Cannibalismus sexualis

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Propter pervulgatum cannibalismum sexualem in Latrodecto, nonnullis huius araneae speciebus est nomen commune vidua nigra.
Tenodera sinensis femina marem cum ea copulantem edit.
Mantis religiosa. Cannibalismus sexualis est paene universalis inter varias familiae Mantidarum species.

Cannibalismus sexualis est cannibalismus coniugis a femina ante, per, vel post copulationem effectus.[1] Quae plerumque est res cuius proprietas speciebus plurimorum arachnidorum ordinum, ac nonnullis ordinibus insectorum est.[2] Inter coniecturas ad evolutionem cannibalismi sexualis explanandam propositas sunt hypothesis pabulandi adaptivi,[3] hypothesis nimii hostilis,[4] et hypothesis identitatis falsae.[5] Qui mores sese evolvisse putantur e pugna sexuali, quae fit cum genitales marium et feminarum usus variarent.[6] In multis speciebus quae cannibalismum sexualem exhibent, femina marem detectum consumit. Feminae specierum cannibalisticarum plerumque hostiles sunt, coire invitae; ergo multi mares harum specierum mores adaptivos evolverunt ut aggressionem feminae evitent.[7][8]

Cannibalismus sexualis plerumque videtur inter insecta, arachnida,[9] et amphipoda.[10] Sunt etiam indicia cannibalismi sexualis inter gastropoda et copepoda.[11] Cannibalismus sexualis pervulgatus est inter species quibus est prominens dimorphismus magnitudinis sexualis; extremus quidem talis dimorphismus evolutionem cannibalismi sexualis in araneis propellere videtur.[12]

Nexus interni

Notae[recensere | fontem recensere]

  1. Polis et Farley 1979.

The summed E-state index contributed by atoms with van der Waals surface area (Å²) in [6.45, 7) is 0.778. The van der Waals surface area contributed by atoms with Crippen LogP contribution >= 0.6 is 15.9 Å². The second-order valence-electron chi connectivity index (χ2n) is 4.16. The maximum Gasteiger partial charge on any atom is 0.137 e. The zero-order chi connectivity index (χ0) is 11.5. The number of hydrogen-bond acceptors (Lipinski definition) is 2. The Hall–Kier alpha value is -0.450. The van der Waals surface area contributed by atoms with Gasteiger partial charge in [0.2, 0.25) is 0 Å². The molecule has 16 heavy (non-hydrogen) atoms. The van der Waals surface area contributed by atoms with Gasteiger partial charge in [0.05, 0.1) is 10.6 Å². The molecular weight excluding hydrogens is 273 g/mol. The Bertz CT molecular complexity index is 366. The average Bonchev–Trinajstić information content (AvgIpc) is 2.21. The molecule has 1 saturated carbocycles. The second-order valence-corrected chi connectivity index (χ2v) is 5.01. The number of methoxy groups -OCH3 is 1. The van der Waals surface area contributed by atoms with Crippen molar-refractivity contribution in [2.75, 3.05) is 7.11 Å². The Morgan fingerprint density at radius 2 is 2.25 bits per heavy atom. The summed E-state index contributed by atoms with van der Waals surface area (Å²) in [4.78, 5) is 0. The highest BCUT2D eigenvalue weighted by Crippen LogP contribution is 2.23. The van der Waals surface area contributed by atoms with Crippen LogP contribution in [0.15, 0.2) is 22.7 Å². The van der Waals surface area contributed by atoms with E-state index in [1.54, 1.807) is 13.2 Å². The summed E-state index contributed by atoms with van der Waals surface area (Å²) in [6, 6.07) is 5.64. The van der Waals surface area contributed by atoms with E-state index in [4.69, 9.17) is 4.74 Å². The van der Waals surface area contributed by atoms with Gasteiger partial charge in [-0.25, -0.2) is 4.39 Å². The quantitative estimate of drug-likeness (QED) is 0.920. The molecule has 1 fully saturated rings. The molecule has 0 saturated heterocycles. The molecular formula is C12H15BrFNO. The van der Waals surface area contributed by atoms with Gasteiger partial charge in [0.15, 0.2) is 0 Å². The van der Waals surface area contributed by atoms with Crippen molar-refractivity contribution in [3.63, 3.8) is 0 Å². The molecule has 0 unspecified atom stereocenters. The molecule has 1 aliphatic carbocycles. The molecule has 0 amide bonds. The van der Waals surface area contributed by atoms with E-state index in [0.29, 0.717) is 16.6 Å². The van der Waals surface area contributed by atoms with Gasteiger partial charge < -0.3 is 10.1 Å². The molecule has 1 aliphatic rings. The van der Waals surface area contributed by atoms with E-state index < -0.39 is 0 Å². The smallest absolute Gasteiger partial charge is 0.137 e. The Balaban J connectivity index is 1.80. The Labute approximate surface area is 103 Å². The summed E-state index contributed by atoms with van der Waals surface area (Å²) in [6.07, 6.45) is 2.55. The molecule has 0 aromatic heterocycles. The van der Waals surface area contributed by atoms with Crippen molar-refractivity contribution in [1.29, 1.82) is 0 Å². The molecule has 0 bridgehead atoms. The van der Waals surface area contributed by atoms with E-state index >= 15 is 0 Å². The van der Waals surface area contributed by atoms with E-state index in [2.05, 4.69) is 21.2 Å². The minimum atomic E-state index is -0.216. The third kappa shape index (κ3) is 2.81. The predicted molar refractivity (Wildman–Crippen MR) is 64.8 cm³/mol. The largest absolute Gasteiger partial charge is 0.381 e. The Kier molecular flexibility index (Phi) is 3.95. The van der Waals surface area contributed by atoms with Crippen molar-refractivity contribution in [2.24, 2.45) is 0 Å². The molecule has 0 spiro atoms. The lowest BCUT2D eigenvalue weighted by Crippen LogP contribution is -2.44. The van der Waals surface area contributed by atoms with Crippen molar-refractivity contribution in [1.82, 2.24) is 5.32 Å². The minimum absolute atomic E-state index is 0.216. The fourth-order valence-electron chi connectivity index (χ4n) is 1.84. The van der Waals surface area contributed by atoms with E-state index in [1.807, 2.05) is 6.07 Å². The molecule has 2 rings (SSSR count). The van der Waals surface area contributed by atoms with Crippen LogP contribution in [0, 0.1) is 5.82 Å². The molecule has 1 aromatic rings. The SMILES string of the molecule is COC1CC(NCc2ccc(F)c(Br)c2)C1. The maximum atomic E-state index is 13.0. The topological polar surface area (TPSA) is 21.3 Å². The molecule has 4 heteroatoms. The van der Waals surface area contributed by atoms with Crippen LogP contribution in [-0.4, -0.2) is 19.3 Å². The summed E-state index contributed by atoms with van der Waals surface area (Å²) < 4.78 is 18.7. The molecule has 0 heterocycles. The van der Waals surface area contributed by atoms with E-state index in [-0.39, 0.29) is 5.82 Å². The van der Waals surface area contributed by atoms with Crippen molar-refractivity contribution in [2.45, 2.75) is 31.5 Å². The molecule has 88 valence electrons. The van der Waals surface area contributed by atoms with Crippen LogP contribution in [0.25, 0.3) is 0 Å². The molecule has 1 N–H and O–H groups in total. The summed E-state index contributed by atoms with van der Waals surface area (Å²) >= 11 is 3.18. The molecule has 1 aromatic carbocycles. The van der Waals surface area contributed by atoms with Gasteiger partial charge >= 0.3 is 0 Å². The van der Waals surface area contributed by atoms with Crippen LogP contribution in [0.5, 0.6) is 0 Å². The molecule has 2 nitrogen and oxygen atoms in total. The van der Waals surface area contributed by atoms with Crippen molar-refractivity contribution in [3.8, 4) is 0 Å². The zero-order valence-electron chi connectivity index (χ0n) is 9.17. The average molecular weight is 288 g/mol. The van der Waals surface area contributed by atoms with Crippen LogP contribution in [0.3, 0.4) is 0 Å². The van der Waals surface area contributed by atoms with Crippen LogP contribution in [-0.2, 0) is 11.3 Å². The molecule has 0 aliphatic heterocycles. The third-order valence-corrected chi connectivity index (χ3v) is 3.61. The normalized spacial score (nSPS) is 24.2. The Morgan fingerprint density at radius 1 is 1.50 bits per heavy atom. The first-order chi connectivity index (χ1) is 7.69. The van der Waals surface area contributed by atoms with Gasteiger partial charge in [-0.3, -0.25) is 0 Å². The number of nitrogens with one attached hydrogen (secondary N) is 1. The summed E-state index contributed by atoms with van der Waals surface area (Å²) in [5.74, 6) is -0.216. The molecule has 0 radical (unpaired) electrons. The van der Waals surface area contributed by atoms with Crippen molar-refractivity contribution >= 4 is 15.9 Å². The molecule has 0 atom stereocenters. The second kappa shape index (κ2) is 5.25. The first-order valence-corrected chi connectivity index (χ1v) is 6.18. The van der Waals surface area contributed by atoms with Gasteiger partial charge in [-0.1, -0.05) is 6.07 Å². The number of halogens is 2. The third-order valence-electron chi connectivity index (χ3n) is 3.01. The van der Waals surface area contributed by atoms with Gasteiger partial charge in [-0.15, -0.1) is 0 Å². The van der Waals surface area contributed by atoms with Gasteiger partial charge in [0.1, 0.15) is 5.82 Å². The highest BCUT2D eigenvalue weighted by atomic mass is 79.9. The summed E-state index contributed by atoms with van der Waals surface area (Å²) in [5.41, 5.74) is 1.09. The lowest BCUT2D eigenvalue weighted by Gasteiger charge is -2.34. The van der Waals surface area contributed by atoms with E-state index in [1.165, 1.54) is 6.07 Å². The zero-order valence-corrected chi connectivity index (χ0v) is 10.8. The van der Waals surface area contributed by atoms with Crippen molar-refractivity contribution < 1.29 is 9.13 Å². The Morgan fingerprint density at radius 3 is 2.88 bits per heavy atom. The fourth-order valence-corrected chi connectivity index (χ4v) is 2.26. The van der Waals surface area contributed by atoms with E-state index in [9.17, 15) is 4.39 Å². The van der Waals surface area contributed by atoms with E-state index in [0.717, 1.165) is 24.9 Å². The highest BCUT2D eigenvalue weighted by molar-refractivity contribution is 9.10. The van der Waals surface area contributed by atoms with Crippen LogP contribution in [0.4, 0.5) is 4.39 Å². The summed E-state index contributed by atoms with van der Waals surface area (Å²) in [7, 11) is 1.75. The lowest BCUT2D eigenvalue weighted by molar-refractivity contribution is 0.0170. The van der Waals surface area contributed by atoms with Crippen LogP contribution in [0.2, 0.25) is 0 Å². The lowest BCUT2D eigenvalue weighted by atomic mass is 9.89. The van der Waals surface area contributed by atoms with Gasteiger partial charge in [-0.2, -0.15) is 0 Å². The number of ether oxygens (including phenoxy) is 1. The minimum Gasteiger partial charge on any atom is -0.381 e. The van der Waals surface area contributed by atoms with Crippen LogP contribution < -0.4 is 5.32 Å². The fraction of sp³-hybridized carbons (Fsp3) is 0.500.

2. Buskirk, Frohlich, et Ross 1984/
  3. Anglice: "adaptive foraging hypothesis" (Blamires 2011).
  4. Anglice: "aggressive spillover hypothesis" (Arnqvist 1992).
  5. Anglice: "mistaken identity hypothesis" (Gould 1984).
  6. Chapman et al. 2003.
  7. Zhang, Kuntner, et Li 2011.
  8. Fromhage et Schneider 2004.
  9. Polis 1981.
  10. Polis 1981.
  11. Bilde et al. 2006.
  12. Wilder et Rypstra 2008.

Bibliographia[recensere | fontem recensere]

  • Arnqvist, G. 1992. Courtship behaviour and sexual cannibalism in the semi-aquatic fishing spider, DOLOMEDES FIMBRIATUS (CLERCK) (ARANEAE: PISAURIDAE). Journal of Arachnology 20: 222–226.
  • Bilde, T., C. Tuni, R. Elsayed, S. Pekár, et S. Toft. 2006. Death feigning in the face of sexual cannibalism. Biology Letters 2: 23–25.
  • Blamires, S. J. 2011. Nutritional implications for sexual cannibalism in a sexually dimorphic orb web spider. Austral Ecology 36: 389–394.
  • Buskirk, R. E., C. Frohlich, et K. G. Ross. 1984. The Natural Selection of Sexual Cannibalism. The American Naturalist 123: 612–625.
  • Chapman, T., G. Arnqvist, J. Bangham, et L. Rowe. 2003. Sexual conflict. Trends in Ecology & Evolution 18: 41–47.
  • Fromhage, L., et J. M. Schneider. 2004. Safer sex with feeding females: sexual conflict in a cannibalistic spider. Behavioral Ecology 16: 377–382.
  • Gould, S. 1984. Only his wings remained. Natural History 93: 10–18.
  • Polis, G. A. 1981. The evolution and dynamics of intraspecific +4193 predation. Annual Review of Ecological Systems 51: 225–251.
  • Polis, G. A., et R. D. Farley. 1979. Behavior and Ecology of Mating. Arachnology 33-46.
  • Wilder, S. M., et A. L. Rypstra. 2008. Sexual size dimorphism predicts the frequency of sexual cannibalism within and among species of spiders. American Naturalist 172: 431–440.
  • Zhang, S., M. Kuntner, et D. Li. 2011. Mate binding: male adaptation to sexual conflict in the golden orb-web spider (Nephilidae: Nephila pilipes). Animal Behaviour 82: 1299–1304.

Nexus externi[recensere | fontem recensere]